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An Expert’s Guide to Fishing at Eagle Nest Lake

Eagle Nest Lake, located in Eagle Nest State Park, is a popular attraction for those interested in sightseeing, camping, and fishing. This 2,200-acre lake is home to some of the best lure, bait, and fly fishing in the Southwestern United States. Sitting at 8,300 feet in elevation and surrounded by the mountains of Moreno Valley, it also provides beautiful views and amazing opportunities to see local wildlife.

Eagle Nest Lake

The lake is regularly stocked with Trout, Salmon, and Snake River Cutthroat. You may also find Yellow Perch, Kokanee Salmon, Northern Pike, Rainbow Trout, and some pretty large Carp, as well. Fishing from the banks or by boat occurs during spring, summer, and early fall. Ice Fishing usually starts in January. With the new lower ice requirements, Ice Fishing may begin towards the end of the year, depending on conditions.

Boating at Eagle Nest

Boat rentals are available at the marina. However, if shore fishing is your thing, you’ll be happy to know that a quick 1000-yard walk around the perimeter of the lake will usually get you out of sight from any fishing neighbors. The Eagle Nest Fly Shack offers fishing guide services, so you can get a local’s know-how and secrets on bait, technique, and results. This guided trip will provide you with local insight, as well as an insulated and heated ice fishing tent, a gas-powered auger, rods, reels, lures, and even snacks. You can book a 4-hour, half-day fishing trip for 1-3 people, ranging from $220 to $340 or a full 7-hour day for 1-3 people, ranging $320 to $440. They’ll also do multi-day trips for large groups.  

Fishing at Eagle Nest

If you prefer to do your fishing on your own, we still recommend a quick stop by the Eagle Nest Fly Shack. The staff of the Fly Shack is incredibly knowledgeable and helpful. They’re not going to give you information they’ve heard or read. Their 411 is first-hand. The supplies and tackle offered in the shack are top-notch and will be the favored choice for the waters of Eagle Nest Lake. They even have an after-hours service for any anglers who head out early and return late. A sign hangs on the door to the Fly Shack, providing you with a phone number to call if you need any tackle after-hours. The staff will go above and beyond to make sure your fishing experience on Eagle Nest Lake is memorable. Check out their Facebook page for the most up-to-date information and pics of their latest catches.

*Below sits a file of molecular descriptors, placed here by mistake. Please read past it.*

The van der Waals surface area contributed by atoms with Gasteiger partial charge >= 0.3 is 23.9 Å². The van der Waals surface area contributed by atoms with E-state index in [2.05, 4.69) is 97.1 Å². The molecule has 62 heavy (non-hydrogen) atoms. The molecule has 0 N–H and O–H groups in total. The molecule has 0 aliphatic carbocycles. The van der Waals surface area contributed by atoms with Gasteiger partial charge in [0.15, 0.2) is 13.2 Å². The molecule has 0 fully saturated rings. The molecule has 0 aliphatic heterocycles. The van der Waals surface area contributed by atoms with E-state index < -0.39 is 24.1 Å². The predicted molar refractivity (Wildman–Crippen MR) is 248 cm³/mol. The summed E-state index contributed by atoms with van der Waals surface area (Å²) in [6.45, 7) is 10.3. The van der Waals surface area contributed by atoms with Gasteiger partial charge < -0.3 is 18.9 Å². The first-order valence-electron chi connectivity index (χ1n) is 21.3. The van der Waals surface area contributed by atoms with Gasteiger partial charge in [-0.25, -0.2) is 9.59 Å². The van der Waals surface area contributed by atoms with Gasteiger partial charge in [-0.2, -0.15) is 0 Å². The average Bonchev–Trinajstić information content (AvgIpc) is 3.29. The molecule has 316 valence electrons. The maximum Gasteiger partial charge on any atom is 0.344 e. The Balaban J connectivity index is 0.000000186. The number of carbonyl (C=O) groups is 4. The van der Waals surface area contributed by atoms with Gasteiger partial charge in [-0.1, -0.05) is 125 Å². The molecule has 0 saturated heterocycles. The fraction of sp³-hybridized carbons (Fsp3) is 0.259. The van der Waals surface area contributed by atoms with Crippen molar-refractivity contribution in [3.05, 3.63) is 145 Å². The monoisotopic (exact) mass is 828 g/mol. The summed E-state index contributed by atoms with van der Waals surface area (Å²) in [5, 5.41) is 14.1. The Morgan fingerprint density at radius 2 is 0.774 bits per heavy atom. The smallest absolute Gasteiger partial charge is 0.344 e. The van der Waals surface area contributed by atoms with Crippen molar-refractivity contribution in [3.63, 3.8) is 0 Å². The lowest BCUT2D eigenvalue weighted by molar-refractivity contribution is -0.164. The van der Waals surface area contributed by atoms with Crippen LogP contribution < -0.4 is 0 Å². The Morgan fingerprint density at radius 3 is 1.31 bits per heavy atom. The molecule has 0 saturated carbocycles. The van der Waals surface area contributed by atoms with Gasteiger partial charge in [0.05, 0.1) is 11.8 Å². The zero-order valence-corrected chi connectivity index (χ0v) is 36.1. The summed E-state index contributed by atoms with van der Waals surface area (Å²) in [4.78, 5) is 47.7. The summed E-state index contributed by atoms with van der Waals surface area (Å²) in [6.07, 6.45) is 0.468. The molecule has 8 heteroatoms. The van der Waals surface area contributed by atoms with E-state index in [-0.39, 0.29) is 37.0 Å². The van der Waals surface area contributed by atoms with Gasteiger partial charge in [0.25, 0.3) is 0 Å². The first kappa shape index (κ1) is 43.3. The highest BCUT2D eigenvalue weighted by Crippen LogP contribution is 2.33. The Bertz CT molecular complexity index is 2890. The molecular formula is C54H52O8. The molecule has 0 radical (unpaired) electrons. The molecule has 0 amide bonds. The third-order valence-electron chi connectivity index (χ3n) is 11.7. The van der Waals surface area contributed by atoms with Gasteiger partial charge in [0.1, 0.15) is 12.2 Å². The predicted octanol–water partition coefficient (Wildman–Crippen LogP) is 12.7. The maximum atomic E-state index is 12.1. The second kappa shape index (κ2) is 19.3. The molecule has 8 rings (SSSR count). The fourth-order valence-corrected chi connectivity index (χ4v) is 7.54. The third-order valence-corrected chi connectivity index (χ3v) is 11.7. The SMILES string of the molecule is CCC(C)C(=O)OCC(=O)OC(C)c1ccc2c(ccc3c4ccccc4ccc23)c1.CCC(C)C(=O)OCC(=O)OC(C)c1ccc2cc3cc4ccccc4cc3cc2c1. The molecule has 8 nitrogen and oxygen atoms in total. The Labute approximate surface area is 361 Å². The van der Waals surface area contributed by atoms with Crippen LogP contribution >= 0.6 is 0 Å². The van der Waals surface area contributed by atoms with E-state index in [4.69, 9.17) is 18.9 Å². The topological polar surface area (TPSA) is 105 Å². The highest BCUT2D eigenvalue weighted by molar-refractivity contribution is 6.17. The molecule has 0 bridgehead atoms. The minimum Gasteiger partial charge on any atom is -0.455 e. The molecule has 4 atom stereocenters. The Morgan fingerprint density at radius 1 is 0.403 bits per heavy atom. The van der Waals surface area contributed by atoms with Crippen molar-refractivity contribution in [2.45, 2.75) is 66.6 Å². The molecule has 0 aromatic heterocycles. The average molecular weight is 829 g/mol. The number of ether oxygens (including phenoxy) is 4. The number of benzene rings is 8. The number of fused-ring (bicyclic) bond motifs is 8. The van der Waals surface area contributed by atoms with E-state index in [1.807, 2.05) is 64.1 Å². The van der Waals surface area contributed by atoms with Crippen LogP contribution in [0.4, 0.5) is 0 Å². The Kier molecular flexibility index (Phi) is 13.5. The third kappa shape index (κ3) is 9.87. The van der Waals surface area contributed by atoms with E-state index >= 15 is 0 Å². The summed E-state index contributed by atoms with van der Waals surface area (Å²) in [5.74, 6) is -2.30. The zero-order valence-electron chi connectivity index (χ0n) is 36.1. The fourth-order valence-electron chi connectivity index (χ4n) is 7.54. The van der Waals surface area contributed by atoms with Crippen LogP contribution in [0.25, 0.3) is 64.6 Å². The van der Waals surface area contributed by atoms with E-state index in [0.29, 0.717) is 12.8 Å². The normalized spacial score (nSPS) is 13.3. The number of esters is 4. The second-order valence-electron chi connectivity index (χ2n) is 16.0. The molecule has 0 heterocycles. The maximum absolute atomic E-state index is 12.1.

What The Fish Want at Eagle Nest

During the Summer Months, you’ll be most successful using worms to catch Perch, Brown Mepps #5 or Predator Flies to catch Pike, or using Back Stabbers or Jamie’s Crazy Carper lures in the early mornings or early evenings to reel in Carp. For Dry Flies, it’s best to use grasshoppers, Adams, H & L Variant, Moth-man, Royal Wulff, Caddies, Stimulator, BWO, Ants or Beetles. The Fly Fishing is some of the best! If you’ve never given it a try, this is definitely the place to start!

During the cooler months around October, the Brown Trout are usually spawning. It’s best for the lake to just leave them in the water. For those of you seeking out Salmon, check those small inlets around the lake. If you’re seeking to reel in Pike, make use of Dynamic Lures and trail that lure real close to the banks. For Trout, your best bet is going to be Pistol Pete’s Power Bait or Wolly Buggers. Wolly Buggers will also bring in Perch, along with Pistol Pete’s and spinners or spoon lures.

Ice Fishing at Eagle Nest

Ice fishing is a huge deal to the Enchanted Circle locals! Not only does it provide some entertaining stories, but ice fishing can also result in some amazing catches! During the Winter months, the fish are swimming around under the ice, looking for any opportunity to find food. Sinking a line through a hole in the ice provides optimal conditions to seize that trophy fish you’ll brag about for the rest of your life!

Before grabbing those rods and reels, make sure you have your fishing license and check for any updates on fishing conditions. Check the Fishing Report or give the State Park Office a call at 575-377-1594. Grab that tackle box and get moving! Tight lines and spinning reels!

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